Funimation // 2008 // 288 Minutes // Not Rated
Reviewed by Judge Paul Pritchard // August 18th, 2010
Ruin Is The Salvation Of Man And Machine.
Rebooting the 1973 anime series Neo Human Casshern (better known in the west as Casshan), Casshern Sins follows in the footsteps of 1993 mini-series Robot Hunter Casshern, and the 2004 live-action adaptation, Casshern.
My personal knowledge of Casshern is rather limited. Apart from the audience dividing 2004 movie adaptation (that I liked a lot, despite some glaring flaws), my only other experience of the character is the awesome Tatsunoko VS Capcom videogame, so I come to Casshern Sins without much baggage.
Splitting the series into two parts, Casshern Sins: Part One contains the first 12 episodes of the show spread over two discs.
* "At the End Of The World"
* "The World Is Filled With The Cries Of Death"
* "To The End Of Suffering"
* "The Angel Of Ruin"
* "The Man Who Killed The Sun Named As The Moon"
* "Reunion With Fate"
* "The Woman Of The High Tower"
* "The Praise Of Hope"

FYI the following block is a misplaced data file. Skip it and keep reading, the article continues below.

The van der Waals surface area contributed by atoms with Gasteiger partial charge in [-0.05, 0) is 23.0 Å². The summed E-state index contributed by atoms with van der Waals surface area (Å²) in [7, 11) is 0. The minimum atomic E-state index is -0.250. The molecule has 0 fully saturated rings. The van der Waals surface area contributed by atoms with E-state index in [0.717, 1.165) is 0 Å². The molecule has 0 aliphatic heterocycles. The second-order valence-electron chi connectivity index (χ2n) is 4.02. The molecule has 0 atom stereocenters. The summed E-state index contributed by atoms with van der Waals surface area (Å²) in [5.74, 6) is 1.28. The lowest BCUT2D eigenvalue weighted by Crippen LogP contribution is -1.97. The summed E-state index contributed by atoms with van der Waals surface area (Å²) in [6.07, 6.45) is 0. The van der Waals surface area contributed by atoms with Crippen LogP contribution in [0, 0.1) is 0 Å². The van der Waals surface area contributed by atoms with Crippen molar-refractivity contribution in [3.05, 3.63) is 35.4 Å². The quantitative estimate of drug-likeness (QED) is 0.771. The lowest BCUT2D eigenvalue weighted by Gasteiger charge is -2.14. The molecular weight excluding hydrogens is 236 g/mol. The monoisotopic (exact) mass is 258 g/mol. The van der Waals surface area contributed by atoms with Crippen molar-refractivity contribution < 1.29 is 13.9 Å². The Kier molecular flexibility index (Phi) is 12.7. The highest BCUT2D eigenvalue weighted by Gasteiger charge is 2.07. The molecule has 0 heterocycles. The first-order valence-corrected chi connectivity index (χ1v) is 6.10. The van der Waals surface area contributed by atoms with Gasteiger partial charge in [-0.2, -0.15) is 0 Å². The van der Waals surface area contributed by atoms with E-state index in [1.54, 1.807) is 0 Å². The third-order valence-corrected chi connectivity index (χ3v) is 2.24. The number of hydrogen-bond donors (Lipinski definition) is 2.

* "The Flower Which Blooms In The Valley Of Ruin"
* "The Man Entrapped By The Past"
* "For One's Own Mission"
* "Coloring The Moment Of Living"
Casshern Sins: Part One opens at the end of the world, and it's all Casshern's fault. Following orders, Casshern assassinated a young girl named Luna, an act that led to "The Ruin," which has seen most of mankind wiped out and the world's robot population on the verge of total decay. Yep, you could say Casshern is about as welcome right now as a turd in a swimming pool. Adding to Casshern's woes is the fact that he's experiencing a severe bout of amnesia, and can't remember his fateful deed; there's also the small matter of a legend that is spreading that whoever devours Casshern will obtain immortality and put an end to "The Ruin."
If that very brief synopsis of the show suggests to you a less than cheery anime, you'd be quite right. Though action sequences frequently permeate the story, Casshern Sins is extremely melancholic in tone; I'm struggling to recall another anime series that has so frequently had robots struggling to come to terms with their own demise, let alone have them breakdown while attempting to hold together what remains of their fractured psyche.
In spite of the large number of robot warriors left to wander the wasteland that Casshern walks, most of whom are heavily armed, there's a lot of talking to be had. I suppose considering the cataclysmic consequences of Casshern's actions it's to be expected that there's very little cheery chitchat, and sure enough most characters only open their mouths to give voice to their anguish. Even our hero frequently expresses his wish to die.